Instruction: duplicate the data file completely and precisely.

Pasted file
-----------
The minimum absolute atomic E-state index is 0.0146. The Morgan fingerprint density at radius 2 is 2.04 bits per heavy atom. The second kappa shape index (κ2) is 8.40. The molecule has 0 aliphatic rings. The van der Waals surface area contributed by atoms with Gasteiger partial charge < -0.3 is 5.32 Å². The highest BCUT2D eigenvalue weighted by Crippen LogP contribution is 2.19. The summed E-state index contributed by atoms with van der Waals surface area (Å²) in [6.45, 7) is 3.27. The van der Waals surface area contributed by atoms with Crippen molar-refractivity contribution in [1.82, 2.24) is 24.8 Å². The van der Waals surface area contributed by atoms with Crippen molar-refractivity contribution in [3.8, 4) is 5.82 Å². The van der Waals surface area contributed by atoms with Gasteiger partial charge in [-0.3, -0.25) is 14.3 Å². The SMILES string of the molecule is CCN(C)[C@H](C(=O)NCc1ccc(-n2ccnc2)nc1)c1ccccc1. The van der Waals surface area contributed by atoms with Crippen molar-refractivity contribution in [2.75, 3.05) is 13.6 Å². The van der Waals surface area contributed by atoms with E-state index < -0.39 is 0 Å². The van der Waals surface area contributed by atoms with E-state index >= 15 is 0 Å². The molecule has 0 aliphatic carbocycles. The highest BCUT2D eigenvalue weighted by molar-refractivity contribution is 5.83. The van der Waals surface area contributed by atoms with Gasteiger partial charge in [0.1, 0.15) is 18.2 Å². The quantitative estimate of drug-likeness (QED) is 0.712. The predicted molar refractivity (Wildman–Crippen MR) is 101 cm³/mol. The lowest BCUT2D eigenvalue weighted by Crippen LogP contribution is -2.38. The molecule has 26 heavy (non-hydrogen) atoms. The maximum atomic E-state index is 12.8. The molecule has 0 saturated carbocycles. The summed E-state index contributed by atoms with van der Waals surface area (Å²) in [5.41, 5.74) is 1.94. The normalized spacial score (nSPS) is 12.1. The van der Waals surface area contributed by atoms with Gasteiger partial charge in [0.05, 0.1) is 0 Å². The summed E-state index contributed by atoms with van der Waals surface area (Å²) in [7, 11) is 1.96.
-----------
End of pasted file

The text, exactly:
The minimum absolute atomic E-state index is 0.0146. The Morgan fingerprint density at radius 2 is 2.04 bits per heavy atom. The second kappa shape index (κ2) is 8.40. The molecule has 0 aliphatic rings. The van der Waals surface area contributed by atoms with Gasteiger partial charge < -0.3 is 5.32 Å². The highest BCUT2D eigenvalue weighted by Crippen LogP contribution is 2.19. The summed E-state index contributed by atoms with van der Waals surface area (Å²) in [6.45, 7) is 3.27. The van der Waals surface area contributed by atoms with Crippen molar-refractivity contribution in [1.82, 2.24) is 24.8 Å². The van der Waals surface area contributed by atoms with Crippen molar-refractivity contribution in [3.8, 4) is 5.82 Å². The van der Waals surface area contributed by atoms with Gasteiger partial charge in [-0.3, -0.25) is 14.3 Å². The SMILES string of the molecule is CCN(C)[C@H](C(=O)NCc1ccc(-n2ccnc2)nc1)c1ccccc1. The van der Waals surface area contributed by atoms with Crippen molar-refractivity contribution in [2.75, 3.05) is 13.6 Å². The van der Waals surface area contributed by atoms with E-state index < -0.39 is 0 Å². The van der Waals surface area contributed by atoms with E-state index >= 15 is 0 Å². The molecule has 0 aliphatic carbocycles. The highest BCUT2D eigenvalue weighted by molar-refractivity contribution is 5.83. The van der Waals surface area contributed by atoms with Gasteiger partial charge in [0.1, 0.15) is 18.2 Å². The quantitative estimate of drug-likeness (QED) is 0.712. The predicted molar refractivity (Wildman–Crippen MR) is 101 cm³/mol. The lowest BCUT2D eigenvalue weighted by Crippen LogP contribution is -2.38. The molecule has 26 heavy (non-hydrogen) atoms. The maximum atomic E-state index is 12.8. The molecule has 0 saturated carbocycles. The summed E-state index contributed by atoms with van der Waals surface area (Å²) in [5.41, 5.74) is 1.94. The normalized spacial score (nSPS) is 12.1. The van der Waals surface area contributed by atoms with Gasteiger partial charge in [0.05, 0.1) is 0 Å². The summed E-state index contributed by atoms with van der Waals surface area (Å²) in [7, 11) is 1.96.